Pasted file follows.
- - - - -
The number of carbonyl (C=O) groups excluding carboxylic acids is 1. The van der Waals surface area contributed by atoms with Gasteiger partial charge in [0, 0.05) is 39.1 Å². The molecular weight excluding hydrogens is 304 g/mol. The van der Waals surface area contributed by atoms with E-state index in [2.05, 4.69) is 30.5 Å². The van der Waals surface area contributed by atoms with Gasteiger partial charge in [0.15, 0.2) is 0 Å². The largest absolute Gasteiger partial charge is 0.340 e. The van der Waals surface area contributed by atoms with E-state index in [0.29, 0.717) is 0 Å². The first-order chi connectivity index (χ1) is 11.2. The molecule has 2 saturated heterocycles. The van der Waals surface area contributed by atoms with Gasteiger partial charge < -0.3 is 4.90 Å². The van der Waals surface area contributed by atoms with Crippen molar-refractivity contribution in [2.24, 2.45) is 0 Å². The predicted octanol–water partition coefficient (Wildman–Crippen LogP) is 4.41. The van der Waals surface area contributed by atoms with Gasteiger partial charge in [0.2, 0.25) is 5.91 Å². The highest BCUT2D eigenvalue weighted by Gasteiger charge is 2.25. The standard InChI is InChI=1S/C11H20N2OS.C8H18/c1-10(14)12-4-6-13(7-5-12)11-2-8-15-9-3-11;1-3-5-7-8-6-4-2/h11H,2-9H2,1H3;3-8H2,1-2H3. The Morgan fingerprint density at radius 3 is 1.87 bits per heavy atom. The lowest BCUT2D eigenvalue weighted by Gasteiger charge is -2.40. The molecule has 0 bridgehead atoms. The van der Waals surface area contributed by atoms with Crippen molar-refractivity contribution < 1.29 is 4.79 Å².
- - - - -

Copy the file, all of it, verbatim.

The number of carbonyl (C=O) groups excluding carboxylic acids is 1. The van der Waals surface area contributed by atoms with Gasteiger partial charge in [0, 0.05) is 39.1 Å². The molecular weight excluding hydrogens is 304 g/mol. The van der Waals surface area contributed by atoms with E-state index in [2.05, 4.69) is 30.5 Å². The van der Waals surface area contributed by atoms with Gasteiger partial charge in [0.15, 0.2) is 0 Å². The largest absolute Gasteiger partial charge is 0.340 e. The van der Waals surface area contributed by atoms with E-state index in [0.29, 0.717) is 0 Å². The first-order chi connectivity index (χ1) is 11.2. The molecule has 2 saturated heterocycles. The van der Waals surface area contributed by atoms with Gasteiger partial charge < -0.3 is 4.90 Å². The van der Waals surface area contributed by atoms with Crippen molar-refractivity contribution in [2.24, 2.45) is 0 Å². The predicted octanol–water partition coefficient (Wildman–Crippen LogP) is 4.41. The van der Waals surface area contributed by atoms with Gasteiger partial charge in [0.2, 0.25) is 5.91 Å². The highest BCUT2D eigenvalue weighted by Gasteiger charge is 2.25. The standard InChI is InChI=1S/C11H20N2OS.C8H18/c1-10(14)12-4-6-13(7-5-12)11-2-8-15-9-3-11;1-3-5-7-8-6-4-2/h11H,2-9H2,1H3;3-8H2,1-2H3. The Morgan fingerprint density at radius 3 is 1.87 bits per heavy atom. The lowest BCUT2D eigenvalue weighted by Gasteiger charge is -2.40. The molecule has 0 bridgehead atoms. The van der Waals surface area contributed by atoms with Crippen molar-refractivity contribution < 1.29 is 4.79 Å².